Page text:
I adopted a "fanifesto" a few years ago and my primary stipulation was to focus on the things that I love about comics, not the things I hate. I use my passion and positivity to spread the word about books I care about, and celebrate the great things about the medium. I complain now and then because that's natural. But I make sure that's only a small component of what I do and not my main focus. And when I do criticize, I make it constructive, not destructive.

  5. Wow. I've been a comic book lover for close close 30 years. Not a just a collector... but a reader and fan. It's great to see some of the strides the industry has made in the past few years, and disappointing to see where the industry still lags behind.

    I've alway thought that kids are who publishers and retailers should be targeting. I love the kids line DC Comics publishes, they're great for younger children but seem too childish for a kid 10 or 11 and older.

    I've been very disturbed by some of the books that have been labeled for Teens recently. A lot of graphic violence... and don't get me started on the whole Catwoman, Starfire debacle.

    Give kids great stories with great characters. It's what I wanted when I was younger. It's what I want now. Intricate story lines aren't an obstacle, kids are pretty sharp. My first comic was a Justice League comic that featured are cross over between the JLA, JSA, All-Star Squadron and Crime Syndicate. It blew my 10 year old mind away, and required some lengthy questions to my so-so patient comic book store owner to figure some things out (since this was pre-internet)... but figure them out I did and I've been a fan ever since.

    Comic Book retailers need to step up their game as well. I was forbidden to go to most shops on my own when I was a kid because they were creepy, musty hole in the walls that seemed to employ people who only bathed on a regular basis.

    Not to be a shill for my local comic book store... but Local Heroes in Norfolk, VA is the most kid friendly comic book store I've ever seen.

    They have a huge all ages section right when you walk through the door. The staff is friendly and helpful. And they have a comfortable reading area.

  6. Amazing how "common sense" these items all are, yet some have yet to be implemented in real life.

    Yes, comics (graphic novels to be more exact) are now found in almost every library that I have been to in the last 5 years or so, but they still seem to have a negative stigma attached to them until "we the comic people" point out to our friends and acquaintances that there are some great (and adult orientated) stories to be found therein.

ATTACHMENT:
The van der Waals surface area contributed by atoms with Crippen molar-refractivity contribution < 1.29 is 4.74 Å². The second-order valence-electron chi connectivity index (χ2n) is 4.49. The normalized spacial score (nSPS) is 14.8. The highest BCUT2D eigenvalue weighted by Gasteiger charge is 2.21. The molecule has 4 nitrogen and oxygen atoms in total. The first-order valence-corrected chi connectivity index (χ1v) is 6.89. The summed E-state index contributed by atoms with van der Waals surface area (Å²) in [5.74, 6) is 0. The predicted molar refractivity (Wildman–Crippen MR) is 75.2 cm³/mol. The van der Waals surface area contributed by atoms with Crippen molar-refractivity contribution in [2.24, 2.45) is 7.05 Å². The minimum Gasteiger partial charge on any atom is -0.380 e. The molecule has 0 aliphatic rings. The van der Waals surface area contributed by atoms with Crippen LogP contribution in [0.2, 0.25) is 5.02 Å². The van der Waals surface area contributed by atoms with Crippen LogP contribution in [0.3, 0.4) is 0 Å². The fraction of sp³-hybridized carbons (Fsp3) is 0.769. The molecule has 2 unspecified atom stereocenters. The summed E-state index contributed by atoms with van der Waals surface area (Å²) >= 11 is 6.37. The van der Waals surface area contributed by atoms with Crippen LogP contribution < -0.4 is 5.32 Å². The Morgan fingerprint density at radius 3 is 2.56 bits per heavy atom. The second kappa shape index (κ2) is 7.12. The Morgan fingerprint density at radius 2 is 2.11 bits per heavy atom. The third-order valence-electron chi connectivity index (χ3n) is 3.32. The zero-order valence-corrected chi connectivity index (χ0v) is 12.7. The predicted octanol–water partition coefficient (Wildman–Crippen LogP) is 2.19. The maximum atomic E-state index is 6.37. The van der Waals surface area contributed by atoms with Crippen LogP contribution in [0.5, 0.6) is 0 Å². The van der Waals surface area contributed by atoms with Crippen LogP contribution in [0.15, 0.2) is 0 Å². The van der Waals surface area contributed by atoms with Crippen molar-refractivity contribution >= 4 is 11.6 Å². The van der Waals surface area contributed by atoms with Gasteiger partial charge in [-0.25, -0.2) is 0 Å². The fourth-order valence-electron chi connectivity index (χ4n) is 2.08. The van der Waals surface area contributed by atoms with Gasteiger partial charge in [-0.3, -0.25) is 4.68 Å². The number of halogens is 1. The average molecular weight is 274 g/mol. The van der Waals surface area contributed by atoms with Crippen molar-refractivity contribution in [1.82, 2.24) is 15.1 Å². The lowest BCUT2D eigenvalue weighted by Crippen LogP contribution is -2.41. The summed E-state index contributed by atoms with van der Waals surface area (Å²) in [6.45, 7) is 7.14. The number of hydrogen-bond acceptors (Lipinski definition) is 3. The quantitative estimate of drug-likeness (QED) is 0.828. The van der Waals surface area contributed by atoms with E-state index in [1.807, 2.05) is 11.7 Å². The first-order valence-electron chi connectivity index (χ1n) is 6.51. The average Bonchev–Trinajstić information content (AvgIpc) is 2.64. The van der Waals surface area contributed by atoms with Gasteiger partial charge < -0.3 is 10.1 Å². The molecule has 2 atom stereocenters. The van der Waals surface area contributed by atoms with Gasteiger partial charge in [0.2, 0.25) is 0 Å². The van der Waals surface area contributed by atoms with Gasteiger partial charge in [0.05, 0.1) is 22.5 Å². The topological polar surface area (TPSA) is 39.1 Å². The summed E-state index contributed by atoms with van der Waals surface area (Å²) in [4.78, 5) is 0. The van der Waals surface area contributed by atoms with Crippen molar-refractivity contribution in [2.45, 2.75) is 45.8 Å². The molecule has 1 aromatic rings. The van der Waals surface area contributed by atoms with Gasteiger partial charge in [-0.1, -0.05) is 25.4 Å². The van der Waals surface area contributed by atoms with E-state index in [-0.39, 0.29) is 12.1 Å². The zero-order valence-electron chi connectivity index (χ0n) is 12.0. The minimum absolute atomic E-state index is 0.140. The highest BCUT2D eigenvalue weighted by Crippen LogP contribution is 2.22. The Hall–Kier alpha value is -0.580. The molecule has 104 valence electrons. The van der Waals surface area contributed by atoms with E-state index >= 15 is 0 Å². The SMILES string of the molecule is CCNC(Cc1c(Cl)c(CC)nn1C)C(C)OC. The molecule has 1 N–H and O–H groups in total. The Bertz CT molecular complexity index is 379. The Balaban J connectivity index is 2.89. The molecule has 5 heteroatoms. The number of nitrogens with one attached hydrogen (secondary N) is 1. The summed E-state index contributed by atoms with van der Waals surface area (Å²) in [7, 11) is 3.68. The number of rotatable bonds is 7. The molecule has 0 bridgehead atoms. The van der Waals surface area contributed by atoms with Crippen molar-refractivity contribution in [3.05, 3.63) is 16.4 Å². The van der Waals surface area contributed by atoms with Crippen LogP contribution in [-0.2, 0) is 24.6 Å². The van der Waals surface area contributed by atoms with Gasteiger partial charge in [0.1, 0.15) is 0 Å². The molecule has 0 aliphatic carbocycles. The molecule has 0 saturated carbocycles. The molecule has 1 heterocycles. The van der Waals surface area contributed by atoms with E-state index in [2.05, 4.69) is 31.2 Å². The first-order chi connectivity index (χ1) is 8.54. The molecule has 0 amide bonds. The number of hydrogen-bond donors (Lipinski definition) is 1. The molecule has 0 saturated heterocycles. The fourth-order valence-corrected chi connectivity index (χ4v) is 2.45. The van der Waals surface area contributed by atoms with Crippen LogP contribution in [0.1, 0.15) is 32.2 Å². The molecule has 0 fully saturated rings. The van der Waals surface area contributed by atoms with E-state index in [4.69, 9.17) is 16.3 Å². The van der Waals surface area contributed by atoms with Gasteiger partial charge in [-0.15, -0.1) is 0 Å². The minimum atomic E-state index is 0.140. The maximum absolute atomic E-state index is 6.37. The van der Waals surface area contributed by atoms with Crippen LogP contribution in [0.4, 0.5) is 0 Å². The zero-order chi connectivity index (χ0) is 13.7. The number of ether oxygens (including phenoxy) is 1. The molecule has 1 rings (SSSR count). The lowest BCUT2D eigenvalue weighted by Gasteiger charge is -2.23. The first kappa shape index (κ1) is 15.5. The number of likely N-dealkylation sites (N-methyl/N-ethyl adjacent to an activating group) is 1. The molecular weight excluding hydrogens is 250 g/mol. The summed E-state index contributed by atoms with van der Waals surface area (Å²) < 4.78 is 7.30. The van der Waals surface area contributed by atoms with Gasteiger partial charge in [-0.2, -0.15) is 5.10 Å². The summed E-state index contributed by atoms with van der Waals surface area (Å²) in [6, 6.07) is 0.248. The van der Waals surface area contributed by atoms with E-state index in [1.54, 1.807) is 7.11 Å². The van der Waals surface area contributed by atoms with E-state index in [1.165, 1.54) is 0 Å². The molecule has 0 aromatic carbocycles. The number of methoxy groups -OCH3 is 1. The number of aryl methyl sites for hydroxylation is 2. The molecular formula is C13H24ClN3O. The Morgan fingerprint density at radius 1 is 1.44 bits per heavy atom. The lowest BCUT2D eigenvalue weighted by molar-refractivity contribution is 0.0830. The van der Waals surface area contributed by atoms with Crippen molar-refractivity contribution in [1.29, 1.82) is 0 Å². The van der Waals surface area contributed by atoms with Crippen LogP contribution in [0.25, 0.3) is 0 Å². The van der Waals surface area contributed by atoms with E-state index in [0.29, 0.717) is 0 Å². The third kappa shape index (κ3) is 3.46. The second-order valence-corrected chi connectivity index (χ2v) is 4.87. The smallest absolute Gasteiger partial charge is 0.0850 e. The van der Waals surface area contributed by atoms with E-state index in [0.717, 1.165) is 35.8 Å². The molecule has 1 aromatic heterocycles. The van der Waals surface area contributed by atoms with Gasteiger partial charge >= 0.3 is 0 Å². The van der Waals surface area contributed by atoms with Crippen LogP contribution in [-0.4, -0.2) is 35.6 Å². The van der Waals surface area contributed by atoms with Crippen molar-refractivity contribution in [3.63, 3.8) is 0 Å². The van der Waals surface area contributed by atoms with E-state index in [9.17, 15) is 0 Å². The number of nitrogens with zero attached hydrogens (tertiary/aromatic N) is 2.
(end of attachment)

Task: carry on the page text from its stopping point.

As for comics being found in schools, that is extremely rare. I just retired after teaching middle school (11 to 14 year me the prime age for reading comics for both genders) and trust me that it is difficult to get administrative permission to bring comics into the school. Each year I tried and finally succeeded in being allowed to bring comics in for students to read during study halls after they had completed all of their work, yet the student's interest in comics was very limited. I brought in a large and diverse selection and was for the most part rebuffed.
    As for the comic store's themselves, I think that natural selection has proven itself as the number of stores has been shrinking over the past few years nationwide. Yes, I will admit that some great and well run stores have closed, but for the most part it has been the lower tier (unclean, unkempt, and poorly manned with incompetent and non-comic reading personnel).
    I'm not going to discuss each of the items in the manifesto (as much as I would like to) but at this point most people have stopped reading this comment due to its length.

    Todd Wilson

  7. This reader had difficulty posting, so I'm posting it for him.

    I tried leaving a comment on your Manifesto post, but I couldn’t tell if Blogger was eating it or what. So on the chance that it did go through several times, I apologize and if it didn’t make it to you, what I was trying to say is below.

    Terry Bosky
    Collection Development
    Palm Beach County Library System

    Number 8 is going well, at least on the library front. We were actually just at a con, promoting our comic collection (in print and PDF formats).